N.E.A.T. – The Real Key to Sustainable Weight Loss
For the entirety of human history we have struggled. With few exceptions, daily survival was a challenge. Manual labor was done out of necessity. Stress was acute and real. Adversity was part of the fabric of life and not something we had to manufacture by visiting a local gym, trying our resolve in an obstacle course race, or signing up for some other form of volunteer masochism.
Unfortunately, even spending an hour a day training like the average gym-goer is not enough to replace the level of activity that we have phased out over countless generations. Human beings have always strove to reduce the amount of stress we encounter. Now we have begun to realize we need acute stressors in order to shape our physiology and psychology, and live the healthiest and happiest lives that we can. I am going to start this blog series by covering why hitting the gym once a day isn’t enough, as well as how to incorporate low level activity throughout the day to facilitate sustainable progress that will provide you will health as well as fitness.
Adjusting our Modern Lifestyle
Modern lifestyle is clearly a blessing and a curse. No longer are we fighting for our lives; except against our own bad habits. Although still prevalent in some areas, most Americans do not go hungry, but we haven’t learned how to say no to food. We have eliminated diseases that had been the scourge of civilization, but we have ushered in a whole host of new ones that we are seemingly ignoring even as it spreads to our children. I tend to give us the benefit of the doubt and hope we soon see the err of our ways. After all, all of the generations that have come before us have fought tooth and nail to get us to the point where we are able to coast along on cruise control if we so choose. However, now we must course correct. Now we must analyze and separate actions that we can do from those that we should do. This is where correcting small habits comes in. We tend to focus on large, noble goals rather than small daily habits that actually make up the overwhelming majority of our lives. It is no secret that what we do everyday typically gets outsourced to habit. Driving to work involves eating a cheap, sugar filled breakfast. Lunch involves sitting around consuming some kind of fast food. Dinner is more of the same. Work breaks are filled by kicking our feet up and playing on our phones. Each and every one of these situations involves a compromise being made.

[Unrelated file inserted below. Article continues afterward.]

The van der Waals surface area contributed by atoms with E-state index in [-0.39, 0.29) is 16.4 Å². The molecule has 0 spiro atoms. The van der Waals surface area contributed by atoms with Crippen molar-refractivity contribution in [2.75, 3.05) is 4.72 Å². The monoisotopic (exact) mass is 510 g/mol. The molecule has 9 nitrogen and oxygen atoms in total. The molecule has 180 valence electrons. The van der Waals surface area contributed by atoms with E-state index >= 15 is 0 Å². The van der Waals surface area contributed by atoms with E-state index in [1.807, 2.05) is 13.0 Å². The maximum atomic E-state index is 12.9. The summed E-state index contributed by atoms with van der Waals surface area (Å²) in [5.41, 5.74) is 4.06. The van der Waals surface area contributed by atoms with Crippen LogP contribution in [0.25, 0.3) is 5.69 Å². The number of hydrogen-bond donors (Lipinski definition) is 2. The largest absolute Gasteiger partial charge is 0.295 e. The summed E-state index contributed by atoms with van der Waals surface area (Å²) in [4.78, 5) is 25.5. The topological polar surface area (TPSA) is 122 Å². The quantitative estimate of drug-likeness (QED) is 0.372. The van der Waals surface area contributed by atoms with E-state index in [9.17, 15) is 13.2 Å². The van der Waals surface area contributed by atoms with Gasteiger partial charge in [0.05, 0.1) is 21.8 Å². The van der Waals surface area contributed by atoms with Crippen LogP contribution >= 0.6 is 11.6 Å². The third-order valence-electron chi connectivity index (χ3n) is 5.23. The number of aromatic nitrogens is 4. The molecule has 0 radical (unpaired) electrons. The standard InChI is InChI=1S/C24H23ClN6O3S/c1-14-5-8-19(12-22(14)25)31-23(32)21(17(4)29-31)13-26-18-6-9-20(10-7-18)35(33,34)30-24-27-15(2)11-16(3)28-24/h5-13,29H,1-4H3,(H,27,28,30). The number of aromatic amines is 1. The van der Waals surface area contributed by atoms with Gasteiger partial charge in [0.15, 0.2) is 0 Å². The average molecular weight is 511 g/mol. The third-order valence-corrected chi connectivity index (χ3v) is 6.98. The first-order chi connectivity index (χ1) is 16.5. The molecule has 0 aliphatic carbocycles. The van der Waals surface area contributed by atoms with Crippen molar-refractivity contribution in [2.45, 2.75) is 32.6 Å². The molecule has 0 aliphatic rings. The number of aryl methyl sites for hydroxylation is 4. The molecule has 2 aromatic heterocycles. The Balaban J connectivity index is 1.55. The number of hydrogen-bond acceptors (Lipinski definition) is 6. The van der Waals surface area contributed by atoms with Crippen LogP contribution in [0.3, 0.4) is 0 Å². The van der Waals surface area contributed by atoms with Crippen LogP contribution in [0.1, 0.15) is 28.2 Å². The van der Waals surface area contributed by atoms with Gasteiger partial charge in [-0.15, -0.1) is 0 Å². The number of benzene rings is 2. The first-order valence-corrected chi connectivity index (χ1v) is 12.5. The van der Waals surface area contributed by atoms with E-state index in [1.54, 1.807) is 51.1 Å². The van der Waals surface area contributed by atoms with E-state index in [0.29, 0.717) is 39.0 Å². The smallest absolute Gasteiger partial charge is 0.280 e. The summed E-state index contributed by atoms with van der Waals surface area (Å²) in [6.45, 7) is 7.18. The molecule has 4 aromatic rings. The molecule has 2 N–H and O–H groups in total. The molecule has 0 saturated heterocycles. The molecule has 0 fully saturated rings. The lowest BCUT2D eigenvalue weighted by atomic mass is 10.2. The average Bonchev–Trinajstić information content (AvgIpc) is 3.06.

Burning Calories All Day
As I mentioned before, going to the gym once a day is not enough. I don’t think I need to make the argument that walking on a treadmill or hitting an elliptical for an hour after consuming sugar filled coffee, cheeseburgers, or even “healthy” salads all day will do almost nothing for you. In fact, that desperate attempt to burn off the calories of the day will almost certainly result in metabolic adaptation and drive you further down the wrong road. Even if you are absolutely killing an eating plan, with calories being kept in check, micronutrients being consumed, and potentially toxic food products being avoided, hitting the gym once a day is almost certainly not enough to keep you healthy. This is where the forgotten variable of non-exercise activity thermogenesis comes in.